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The Airport Traffic Pattern

You might think that student pilots spend a lot of time flying in circles, but they’re actually flying in rectangles (and maybe a few circles, too). This is because at most small airports, pilots use a traffic pattern in the shape of a rectangle to maintain an orderly takeoff and landing flow.

The traffic pattern, more commonly referred to just as “the pattern,” allows VFR pilots to enter or exit the airport area in an organized manner, keeping all of the aircraft safe and on a flight path where the pilots can see each other and properly set up the aircraft for landing. In addition, the typical airport traffic pattern allows for an efficient traffic flow.

Airport traffic patterns are mostly all the same. For the most part, the altitudes, speeds and entry/exit procedures for aircraft in the pattern are standardized, with some exceptions for local procedures, such terrain avoidance or to keep aircraft away from or noise abatement areas. In a standard traffic pattern, for example, all turns are made to the left and pattern altitude is 1,000 feet above ground level (AGL). Some airports have right-hand traffic patterns to avoid a highly populated side of the airport, or to avoid mountains. Other airports have traffic pattern altitudes that differ from the standard 1000 feet altitude. If, for example, there’s a tower near the pattern, the pattern altitude for that runway might be 1200 feet instead of 1000 feet.

Airport Traffic Patern

A traffic pattern has six legs:

  • Departure
  • Crosswind
  • Downwind
  • Base
  • Final approach
  • Upwind

The departure leg occurs immediately after takeoff, when the aircraft is still on runway heading and climbing to altitude. The departure leg is a quick one; for light aircraft. As a general rule, once the airplane is at a safe altitude (usually within 300 feet of the pattern altitude), the pilot can make the 90-degree turn to the crosswind leg, where he’ll continue climbing to pattern altitude.

The next 90-degree turn to the downwind leg happens after just a few seconds later, about a half-mile out and at a 45-degree angle from the departure end of the runway. On the downwind leg, the pilot starts to set up for a landing, completing the “before landing” checklist and beginning a descent. When the aircraft passes a point at about a 45-degree angle from the approach end of the runway, a 90-degree turn to the base leg is made. Shortly after, the pilot will turn onti the final approach leg, continuing the descent toward the runway.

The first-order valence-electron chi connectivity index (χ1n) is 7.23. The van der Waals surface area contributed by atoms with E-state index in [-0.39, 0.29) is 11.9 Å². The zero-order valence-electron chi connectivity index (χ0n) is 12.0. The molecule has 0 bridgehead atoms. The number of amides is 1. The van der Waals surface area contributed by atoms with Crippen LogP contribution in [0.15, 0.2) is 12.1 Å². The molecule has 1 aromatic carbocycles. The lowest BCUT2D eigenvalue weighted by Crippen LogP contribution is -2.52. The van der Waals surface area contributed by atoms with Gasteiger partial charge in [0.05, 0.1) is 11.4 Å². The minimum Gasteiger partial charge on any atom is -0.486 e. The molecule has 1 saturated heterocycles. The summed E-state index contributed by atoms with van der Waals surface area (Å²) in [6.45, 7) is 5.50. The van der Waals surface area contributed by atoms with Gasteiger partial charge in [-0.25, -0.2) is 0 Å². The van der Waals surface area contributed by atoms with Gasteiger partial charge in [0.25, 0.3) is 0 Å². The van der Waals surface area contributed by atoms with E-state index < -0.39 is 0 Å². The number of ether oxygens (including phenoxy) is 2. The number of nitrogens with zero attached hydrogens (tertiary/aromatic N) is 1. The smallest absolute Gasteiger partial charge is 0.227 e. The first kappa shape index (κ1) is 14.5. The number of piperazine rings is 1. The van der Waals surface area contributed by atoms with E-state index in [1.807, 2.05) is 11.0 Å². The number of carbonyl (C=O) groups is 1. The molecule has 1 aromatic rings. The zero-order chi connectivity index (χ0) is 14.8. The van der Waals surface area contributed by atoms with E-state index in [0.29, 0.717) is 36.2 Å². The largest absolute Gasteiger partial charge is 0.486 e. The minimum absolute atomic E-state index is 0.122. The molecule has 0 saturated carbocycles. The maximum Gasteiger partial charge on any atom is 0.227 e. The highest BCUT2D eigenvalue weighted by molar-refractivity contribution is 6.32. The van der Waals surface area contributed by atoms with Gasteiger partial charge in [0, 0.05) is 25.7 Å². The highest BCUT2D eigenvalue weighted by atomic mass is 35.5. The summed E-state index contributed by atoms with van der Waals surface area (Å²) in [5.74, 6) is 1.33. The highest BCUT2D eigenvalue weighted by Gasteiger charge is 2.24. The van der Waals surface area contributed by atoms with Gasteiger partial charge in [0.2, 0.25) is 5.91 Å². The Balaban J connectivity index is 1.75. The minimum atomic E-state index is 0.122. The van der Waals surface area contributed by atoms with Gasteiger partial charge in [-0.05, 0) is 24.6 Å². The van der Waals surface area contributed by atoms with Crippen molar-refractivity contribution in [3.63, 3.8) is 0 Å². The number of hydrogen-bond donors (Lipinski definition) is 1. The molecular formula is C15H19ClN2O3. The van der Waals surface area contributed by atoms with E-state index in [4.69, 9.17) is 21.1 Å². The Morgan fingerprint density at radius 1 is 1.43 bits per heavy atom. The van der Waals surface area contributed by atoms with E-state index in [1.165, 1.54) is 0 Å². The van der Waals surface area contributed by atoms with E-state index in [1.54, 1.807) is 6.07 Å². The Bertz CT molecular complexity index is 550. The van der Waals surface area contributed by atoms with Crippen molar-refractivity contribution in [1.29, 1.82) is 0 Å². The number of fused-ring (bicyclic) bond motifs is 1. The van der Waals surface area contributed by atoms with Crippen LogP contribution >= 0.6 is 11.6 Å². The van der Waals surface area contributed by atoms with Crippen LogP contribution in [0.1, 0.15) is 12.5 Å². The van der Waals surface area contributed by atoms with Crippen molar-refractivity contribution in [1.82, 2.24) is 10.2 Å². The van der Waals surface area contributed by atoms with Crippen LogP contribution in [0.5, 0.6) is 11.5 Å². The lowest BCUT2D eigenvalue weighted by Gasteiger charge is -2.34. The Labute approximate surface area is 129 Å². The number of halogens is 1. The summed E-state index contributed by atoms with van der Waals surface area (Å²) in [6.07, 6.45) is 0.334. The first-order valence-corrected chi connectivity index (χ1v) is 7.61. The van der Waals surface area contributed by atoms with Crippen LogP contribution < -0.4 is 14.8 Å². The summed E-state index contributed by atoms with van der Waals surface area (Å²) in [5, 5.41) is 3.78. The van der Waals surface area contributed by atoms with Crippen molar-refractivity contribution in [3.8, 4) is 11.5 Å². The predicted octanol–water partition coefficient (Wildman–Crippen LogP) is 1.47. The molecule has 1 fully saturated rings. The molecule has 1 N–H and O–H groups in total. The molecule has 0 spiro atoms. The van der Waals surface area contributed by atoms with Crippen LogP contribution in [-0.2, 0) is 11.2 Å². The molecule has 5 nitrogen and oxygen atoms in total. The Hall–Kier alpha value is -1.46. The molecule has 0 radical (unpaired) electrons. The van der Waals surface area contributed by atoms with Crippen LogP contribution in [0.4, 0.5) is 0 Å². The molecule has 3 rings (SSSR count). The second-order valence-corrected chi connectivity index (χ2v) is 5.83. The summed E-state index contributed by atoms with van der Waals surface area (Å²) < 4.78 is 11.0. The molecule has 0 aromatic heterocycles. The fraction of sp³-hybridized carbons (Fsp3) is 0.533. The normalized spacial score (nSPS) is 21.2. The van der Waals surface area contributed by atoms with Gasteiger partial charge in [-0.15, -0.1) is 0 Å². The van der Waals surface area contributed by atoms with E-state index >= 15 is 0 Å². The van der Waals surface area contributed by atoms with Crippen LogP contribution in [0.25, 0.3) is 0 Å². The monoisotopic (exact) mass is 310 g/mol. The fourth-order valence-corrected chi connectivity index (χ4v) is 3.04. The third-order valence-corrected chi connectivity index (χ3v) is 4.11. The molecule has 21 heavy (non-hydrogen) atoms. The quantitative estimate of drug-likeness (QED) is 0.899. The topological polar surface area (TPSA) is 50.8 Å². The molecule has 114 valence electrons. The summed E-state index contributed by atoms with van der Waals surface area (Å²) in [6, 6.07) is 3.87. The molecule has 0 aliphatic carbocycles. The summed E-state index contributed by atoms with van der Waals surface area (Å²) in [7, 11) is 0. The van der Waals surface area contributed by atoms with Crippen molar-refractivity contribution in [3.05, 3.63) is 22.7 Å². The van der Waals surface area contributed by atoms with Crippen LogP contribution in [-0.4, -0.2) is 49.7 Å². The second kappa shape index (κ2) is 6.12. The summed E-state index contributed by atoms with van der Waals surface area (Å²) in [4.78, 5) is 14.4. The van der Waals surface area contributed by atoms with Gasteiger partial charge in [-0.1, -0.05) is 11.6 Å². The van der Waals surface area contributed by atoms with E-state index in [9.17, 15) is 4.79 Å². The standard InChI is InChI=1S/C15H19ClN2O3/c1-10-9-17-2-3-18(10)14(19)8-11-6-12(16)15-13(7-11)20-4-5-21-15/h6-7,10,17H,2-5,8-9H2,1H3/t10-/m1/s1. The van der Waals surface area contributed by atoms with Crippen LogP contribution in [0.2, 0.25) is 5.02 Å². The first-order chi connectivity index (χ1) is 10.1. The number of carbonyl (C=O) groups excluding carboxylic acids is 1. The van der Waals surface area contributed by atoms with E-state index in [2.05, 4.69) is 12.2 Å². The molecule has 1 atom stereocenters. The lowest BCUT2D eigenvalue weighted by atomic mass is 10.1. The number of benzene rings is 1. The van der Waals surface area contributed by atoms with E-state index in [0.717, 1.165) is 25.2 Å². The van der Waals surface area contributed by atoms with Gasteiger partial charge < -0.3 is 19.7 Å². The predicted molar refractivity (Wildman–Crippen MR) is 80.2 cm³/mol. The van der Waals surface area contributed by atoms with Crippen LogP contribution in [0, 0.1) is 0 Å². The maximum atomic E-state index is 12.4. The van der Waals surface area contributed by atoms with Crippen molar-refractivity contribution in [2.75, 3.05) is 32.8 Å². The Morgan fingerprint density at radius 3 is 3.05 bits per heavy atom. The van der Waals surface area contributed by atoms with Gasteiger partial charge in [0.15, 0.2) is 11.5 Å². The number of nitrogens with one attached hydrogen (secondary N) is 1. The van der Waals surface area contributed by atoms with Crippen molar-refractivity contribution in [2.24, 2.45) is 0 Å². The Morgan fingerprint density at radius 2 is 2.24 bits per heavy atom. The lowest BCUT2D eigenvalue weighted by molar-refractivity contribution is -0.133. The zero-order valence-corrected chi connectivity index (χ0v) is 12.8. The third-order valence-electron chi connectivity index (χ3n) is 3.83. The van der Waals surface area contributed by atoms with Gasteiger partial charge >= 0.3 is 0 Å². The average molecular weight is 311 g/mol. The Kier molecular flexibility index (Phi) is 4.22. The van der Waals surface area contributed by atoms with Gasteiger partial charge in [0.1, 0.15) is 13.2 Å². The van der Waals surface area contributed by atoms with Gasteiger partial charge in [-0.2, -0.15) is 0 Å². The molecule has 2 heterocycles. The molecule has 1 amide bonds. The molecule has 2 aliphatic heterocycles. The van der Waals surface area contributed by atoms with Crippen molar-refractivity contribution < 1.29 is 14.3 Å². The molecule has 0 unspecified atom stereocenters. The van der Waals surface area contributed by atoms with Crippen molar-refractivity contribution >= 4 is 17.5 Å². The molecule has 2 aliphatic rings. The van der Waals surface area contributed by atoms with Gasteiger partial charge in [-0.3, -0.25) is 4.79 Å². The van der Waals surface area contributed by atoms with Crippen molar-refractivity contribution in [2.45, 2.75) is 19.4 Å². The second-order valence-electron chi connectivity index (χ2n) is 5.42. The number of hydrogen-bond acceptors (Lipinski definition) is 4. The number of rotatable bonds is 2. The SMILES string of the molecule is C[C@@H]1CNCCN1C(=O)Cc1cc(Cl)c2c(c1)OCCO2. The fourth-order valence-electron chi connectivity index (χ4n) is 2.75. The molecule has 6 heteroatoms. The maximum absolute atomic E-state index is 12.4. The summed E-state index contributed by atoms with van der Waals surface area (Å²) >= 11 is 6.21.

The upwind leg of the traffic pattern is utilized for aircraft entering or exiting the pattern while flying parallel to the runway. It’s offset just a little from the departure leg of the runway, and is also used in a go-around procedure. If an approach to landing isn’t working out, and the pilot has to go around, he’ll offset slightly to the right of the departure leg to the upwind leg of the pattern and continue from there.

When approaching an airport from outside of the traffic pattern, the pilot has a few options for entering the pattern. Most commonly, and recommended by the FAA, is a 45-degree entry, in which an airplane enters the downwind leg of the pattern, at pattern altitude, at a 45-degree angle to the downwind leg.

It’s also common for aircraft to do a “straight-in” approach, in which the pilot forgoes the rectangular pattern and flies directly into the final approach leg of the pattern.

At an uncontrolled airport, the pattern entry procedure is ultimately is up to the pilot. At a controlled airport, the pattern is dictated by the needs of the air traffic controllers, and ATC will direct traffic for proper separation to ensure a safe flow of traffic.

Departing from the traffic pattern works the same way. At an uncontrolled field, it’s common for aircraft to do a straight-out departure or a downwind departure. At a controlled field, ATC directs traffic as needed and might provide pilots with specific departure procedures to follow.

These procedures are for VFR pilots. Aircraft on instrument flight plans (airliners, for example) use specific arrival and approach procedures dictated by local airport procedures and ATC, and don’t usually involve traffic patterns.

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